California targets urgent projects as wildfire season looms

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California Gov. Gavin Newsom signs the legislation into law that authorizes more than half a billion in new spending to prepare for wildfire season on Tuesday, April 13, 2021, at the Loafer Creek State Recreation Area in Oroville, Calif. California is racing to spend more than a half-billion dollars before this year's wildfire season gets going in earnest. Newsom on Tuesday approved the early funding. (AP Photo/Adam Beam)

OROVILLE, Calif. – California is in such an urgent race with another devastating wildfire season that officials began soliciting local project ideas even before they had money to pay for them. It faces such a threat of drought that the governor said Tuesday that he has executive orders drafted and ready to sign as needed.

In normal years, the worst of the fires don't start until late summer or fall, leaving a window through about May to thin forests, clear buffer zones designed to slow the spread of fires near communities, and beef up the state's seasonal fire crews.

Not this year, officials said.

A dry winter is already blending into a tinder-dry summer that has produced twice as many wildfires as this time last year, Gov. Gavin Newsom said.

That led legislative leaders to speed up what Newsom had proposed as a $1 billion infusion in fire mitigation projects during the fiscal year that starts in July. Newsom signed into law Tuesday a $536 million early action package, roughly $200 million more than he had sought to spend in the first half of this calendar year.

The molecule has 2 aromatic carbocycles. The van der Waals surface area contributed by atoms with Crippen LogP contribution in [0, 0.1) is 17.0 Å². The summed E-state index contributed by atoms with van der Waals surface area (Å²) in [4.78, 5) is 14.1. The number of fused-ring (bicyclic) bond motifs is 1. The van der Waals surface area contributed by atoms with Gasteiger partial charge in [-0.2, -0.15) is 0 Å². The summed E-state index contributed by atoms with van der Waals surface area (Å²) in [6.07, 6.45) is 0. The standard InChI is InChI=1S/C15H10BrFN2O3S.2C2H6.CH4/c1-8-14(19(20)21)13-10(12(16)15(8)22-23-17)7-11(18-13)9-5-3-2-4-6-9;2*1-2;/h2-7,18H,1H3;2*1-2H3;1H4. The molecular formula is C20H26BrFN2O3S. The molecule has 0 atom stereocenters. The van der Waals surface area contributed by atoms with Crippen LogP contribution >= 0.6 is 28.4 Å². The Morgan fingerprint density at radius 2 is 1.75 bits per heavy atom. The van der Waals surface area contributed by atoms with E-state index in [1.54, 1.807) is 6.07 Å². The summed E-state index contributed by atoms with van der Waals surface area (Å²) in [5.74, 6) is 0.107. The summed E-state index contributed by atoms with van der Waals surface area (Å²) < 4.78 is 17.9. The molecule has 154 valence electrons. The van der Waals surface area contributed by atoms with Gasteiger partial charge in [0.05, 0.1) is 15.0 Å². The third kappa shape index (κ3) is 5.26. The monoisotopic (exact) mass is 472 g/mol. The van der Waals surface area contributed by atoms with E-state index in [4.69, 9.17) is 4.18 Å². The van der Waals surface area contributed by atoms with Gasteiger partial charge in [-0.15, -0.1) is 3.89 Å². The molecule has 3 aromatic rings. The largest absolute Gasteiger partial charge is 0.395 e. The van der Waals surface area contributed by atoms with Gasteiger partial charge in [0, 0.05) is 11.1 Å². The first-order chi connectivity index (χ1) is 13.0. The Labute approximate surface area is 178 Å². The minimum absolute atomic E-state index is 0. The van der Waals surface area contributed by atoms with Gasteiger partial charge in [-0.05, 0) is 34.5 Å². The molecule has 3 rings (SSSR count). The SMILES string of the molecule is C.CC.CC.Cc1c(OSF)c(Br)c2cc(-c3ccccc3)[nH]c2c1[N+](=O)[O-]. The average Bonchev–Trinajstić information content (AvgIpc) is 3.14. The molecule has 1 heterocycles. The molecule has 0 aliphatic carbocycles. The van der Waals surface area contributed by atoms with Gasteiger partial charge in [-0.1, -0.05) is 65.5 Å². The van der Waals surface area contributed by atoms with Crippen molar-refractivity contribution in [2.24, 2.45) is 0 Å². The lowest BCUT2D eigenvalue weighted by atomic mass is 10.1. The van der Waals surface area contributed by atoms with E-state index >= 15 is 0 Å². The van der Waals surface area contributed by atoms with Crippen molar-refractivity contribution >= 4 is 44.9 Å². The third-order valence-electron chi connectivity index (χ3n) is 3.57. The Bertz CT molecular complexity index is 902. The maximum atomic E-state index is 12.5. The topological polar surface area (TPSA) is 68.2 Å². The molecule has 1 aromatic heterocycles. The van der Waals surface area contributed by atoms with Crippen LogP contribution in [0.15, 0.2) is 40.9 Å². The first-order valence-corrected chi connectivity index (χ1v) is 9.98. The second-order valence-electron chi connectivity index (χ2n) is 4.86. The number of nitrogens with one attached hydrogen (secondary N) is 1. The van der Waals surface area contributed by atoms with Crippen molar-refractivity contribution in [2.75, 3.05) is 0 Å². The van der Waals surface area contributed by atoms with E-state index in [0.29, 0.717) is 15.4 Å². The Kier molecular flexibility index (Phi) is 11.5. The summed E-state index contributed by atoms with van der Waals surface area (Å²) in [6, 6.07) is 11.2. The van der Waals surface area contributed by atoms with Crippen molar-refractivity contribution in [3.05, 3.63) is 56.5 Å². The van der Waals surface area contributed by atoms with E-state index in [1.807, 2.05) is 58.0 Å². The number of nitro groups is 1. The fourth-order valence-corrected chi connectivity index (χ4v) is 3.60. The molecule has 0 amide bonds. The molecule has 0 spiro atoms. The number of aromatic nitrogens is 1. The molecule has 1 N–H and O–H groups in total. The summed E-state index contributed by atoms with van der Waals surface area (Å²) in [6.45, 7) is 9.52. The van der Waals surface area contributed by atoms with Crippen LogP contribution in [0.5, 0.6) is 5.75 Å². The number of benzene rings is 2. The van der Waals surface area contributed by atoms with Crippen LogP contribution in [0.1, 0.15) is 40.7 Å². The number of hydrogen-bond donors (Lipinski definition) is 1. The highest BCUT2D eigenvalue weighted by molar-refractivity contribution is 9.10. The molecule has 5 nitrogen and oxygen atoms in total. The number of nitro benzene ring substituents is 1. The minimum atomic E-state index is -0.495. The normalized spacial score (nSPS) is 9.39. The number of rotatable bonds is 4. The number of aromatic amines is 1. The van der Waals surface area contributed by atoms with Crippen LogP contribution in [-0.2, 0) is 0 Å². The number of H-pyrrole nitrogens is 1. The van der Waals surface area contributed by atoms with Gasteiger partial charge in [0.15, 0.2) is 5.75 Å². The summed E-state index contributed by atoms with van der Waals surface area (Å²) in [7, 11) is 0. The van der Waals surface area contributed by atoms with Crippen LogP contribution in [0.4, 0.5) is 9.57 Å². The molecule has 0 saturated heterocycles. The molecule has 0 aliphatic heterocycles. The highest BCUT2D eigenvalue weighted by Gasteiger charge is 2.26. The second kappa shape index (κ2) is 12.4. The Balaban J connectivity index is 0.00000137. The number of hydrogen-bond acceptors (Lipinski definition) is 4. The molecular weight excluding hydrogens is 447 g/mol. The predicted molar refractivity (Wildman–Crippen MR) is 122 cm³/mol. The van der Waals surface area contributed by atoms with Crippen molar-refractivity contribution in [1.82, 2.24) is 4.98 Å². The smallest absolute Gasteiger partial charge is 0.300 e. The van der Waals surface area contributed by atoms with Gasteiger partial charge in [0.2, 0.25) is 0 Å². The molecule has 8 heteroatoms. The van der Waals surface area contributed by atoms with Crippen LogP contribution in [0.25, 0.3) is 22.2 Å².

He signed it while awkwardly seated on the step of a firetruck for lack of a better prearranged location, and near a long boat ramp at one of the state's major reservoirs that this year leads to nothing but grass and rocks where there should be abundant water.

Fire conditions have worsened so much in recent years that once rare fire tornadoes have become more common as megafires create their own weather. Last year’s record-setting wildfire season scorched more than 4% of the state while killing 33 people and destroying nearly 10,500 buildings.

“These are extremes the likes of which these men and women in uniform have never experienced,” Newsom said in Butte County, near where a massive fire burned last year, and not far from where another wind-driven fire nearly leveled the Sierra foothills town of Paradise more than two years ago.